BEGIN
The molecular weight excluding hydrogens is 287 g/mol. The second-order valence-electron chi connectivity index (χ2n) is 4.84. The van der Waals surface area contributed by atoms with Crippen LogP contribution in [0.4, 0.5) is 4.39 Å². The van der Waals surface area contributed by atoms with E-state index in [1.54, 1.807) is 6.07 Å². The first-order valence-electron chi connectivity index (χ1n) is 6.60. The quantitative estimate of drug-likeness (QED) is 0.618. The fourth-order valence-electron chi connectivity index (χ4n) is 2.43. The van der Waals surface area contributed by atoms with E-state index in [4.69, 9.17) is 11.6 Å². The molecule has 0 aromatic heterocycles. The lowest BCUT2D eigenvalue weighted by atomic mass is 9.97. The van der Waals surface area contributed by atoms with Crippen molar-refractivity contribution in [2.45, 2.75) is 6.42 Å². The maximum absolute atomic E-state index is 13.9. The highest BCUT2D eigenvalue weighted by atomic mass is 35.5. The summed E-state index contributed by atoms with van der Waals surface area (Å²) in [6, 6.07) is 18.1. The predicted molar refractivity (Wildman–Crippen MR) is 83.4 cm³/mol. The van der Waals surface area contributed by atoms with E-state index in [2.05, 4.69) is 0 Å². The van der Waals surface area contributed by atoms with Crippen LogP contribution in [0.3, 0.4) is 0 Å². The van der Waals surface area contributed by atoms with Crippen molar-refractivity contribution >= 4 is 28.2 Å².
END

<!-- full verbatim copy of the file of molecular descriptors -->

The molecular weight excluding hydrogens is 287 g/mol. The second-order valence-electron chi connectivity index (χ2n) is 4.84. The van der Waals surface area contributed by atoms with Crippen LogP contribution in [0.4, 0.5) is 4.39 Å². The van der Waals surface area contributed by atoms with E-state index in [1.54, 1.807) is 6.07 Å². The first-order valence-electron chi connectivity index (χ1n) is 6.60. The quantitative estimate of drug-likeness (QED) is 0.618. The fourth-order valence-electron chi connectivity index (χ4n) is 2.43. The van der Waals surface area contributed by atoms with E-state index in [4.69, 9.17) is 11.6 Å². The molecule has 0 aromatic heterocycles. The lowest BCUT2D eigenvalue weighted by atomic mass is 9.97. The van der Waals surface area contributed by atoms with Crippen molar-refractivity contribution in [2.45, 2.75) is 6.42 Å². The maximum absolute atomic E-state index is 13.9. The highest BCUT2D eigenvalue weighted by atomic mass is 35.5. The summed E-state index contributed by atoms with van der Waals surface area (Å²) in [6, 6.07) is 18.1. The predicted molar refractivity (Wildman–Crippen MR) is 83.4 cm³/mol. The van der Waals surface area contributed by atoms with E-state index in [2.05, 4.69) is 0 Å². The van der Waals surface area contributed by atoms with Crippen LogP contribution in [0.3, 0.4) is 0 Å². The van der Waals surface area contributed by atoms with Crippen molar-refractivity contribution >= 4 is 28.2 Å².